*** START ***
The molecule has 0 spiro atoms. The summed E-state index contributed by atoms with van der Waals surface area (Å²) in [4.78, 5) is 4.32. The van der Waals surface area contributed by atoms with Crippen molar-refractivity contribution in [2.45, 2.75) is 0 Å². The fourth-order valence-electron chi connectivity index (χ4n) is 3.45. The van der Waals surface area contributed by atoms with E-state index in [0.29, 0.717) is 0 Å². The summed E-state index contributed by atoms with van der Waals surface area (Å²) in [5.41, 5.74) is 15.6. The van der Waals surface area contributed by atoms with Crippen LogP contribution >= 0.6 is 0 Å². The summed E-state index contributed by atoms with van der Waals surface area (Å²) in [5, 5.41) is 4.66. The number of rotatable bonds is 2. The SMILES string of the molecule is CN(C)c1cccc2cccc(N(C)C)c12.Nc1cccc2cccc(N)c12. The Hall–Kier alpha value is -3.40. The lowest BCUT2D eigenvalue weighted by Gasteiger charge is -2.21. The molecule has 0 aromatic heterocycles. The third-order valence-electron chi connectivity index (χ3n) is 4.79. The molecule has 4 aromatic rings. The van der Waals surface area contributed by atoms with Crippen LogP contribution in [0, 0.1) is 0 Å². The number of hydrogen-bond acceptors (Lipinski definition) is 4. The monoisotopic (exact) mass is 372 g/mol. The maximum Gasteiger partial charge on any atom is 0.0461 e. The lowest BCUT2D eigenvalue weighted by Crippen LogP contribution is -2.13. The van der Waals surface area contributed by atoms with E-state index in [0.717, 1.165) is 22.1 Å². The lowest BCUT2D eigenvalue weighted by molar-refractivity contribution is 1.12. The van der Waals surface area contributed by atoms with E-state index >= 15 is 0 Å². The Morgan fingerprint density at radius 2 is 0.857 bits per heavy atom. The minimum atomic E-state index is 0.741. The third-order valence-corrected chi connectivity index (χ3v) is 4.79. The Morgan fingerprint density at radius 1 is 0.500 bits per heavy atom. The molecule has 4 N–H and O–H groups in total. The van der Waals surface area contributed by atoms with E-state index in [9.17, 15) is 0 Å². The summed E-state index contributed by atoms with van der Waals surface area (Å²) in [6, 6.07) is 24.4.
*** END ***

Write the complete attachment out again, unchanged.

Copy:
The molecule has 0 spiro atoms. The summed E-state index contributed by atoms with van der Waals surface area (Å²) in [4.78, 5) is 4.32. The van der Waals surface area contributed by atoms with Crippen molar-refractivity contribution in [2.45, 2.75) is 0 Å². The fourth-order valence-electron chi connectivity index (χ4n) is 3.45. The van der Waals surface area contributed by atoms with E-state index in [0.29, 0.717) is 0 Å². The summed E-state index contributed by atoms with van der Waals surface area (Å²) in [5.41, 5.74) is 15.6. The van der Waals surface area contributed by atoms with Crippen LogP contribution >= 0.6 is 0 Å². The summed E-state index contributed by atoms with van der Waals surface area (Å²) in [5, 5.41) is 4.66. The number of rotatable bonds is 2. The SMILES string of the molecule is CN(C)c1cccc2cccc(N(C)C)c12.Nc1cccc2cccc(N)c12. The Hall–Kier alpha value is -3.40. The lowest BCUT2D eigenvalue weighted by Gasteiger charge is -2.21. The molecule has 0 aromatic heterocycles. The third-order valence-electron chi connectivity index (χ3n) is 4.79. The molecule has 4 aromatic rings. The van der Waals surface area contributed by atoms with Crippen LogP contribution in [0, 0.1) is 0 Å². The number of hydrogen-bond acceptors (Lipinski definition) is 4. The monoisotopic (exact) mass is 372 g/mol. The maximum Gasteiger partial charge on any atom is 0.0461 e. The lowest BCUT2D eigenvalue weighted by Crippen LogP contribution is -2.13. The van der Waals surface area contributed by atoms with E-state index in [0.717, 1.165) is 22.1 Å². The lowest BCUT2D eigenvalue weighted by molar-refractivity contribution is 1.12. The van der Waals surface area contributed by atoms with E-state index >= 15 is 0 Å². The Morgan fingerprint density at radius 2 is 0.857 bits per heavy atom. The minimum atomic E-state index is 0.741. The third-order valence-corrected chi connectivity index (χ3v) is 4.79. The Morgan fingerprint density at radius 1 is 0.500 bits per heavy atom. The molecule has 4 N–H and O–H groups in total. The van der Waals surface area contributed by atoms with E-state index in [9.17, 15) is 0 Å². The summed E-state index contributed by atoms with van der Waals surface area (Å²) in [6, 6.07) is 24.4.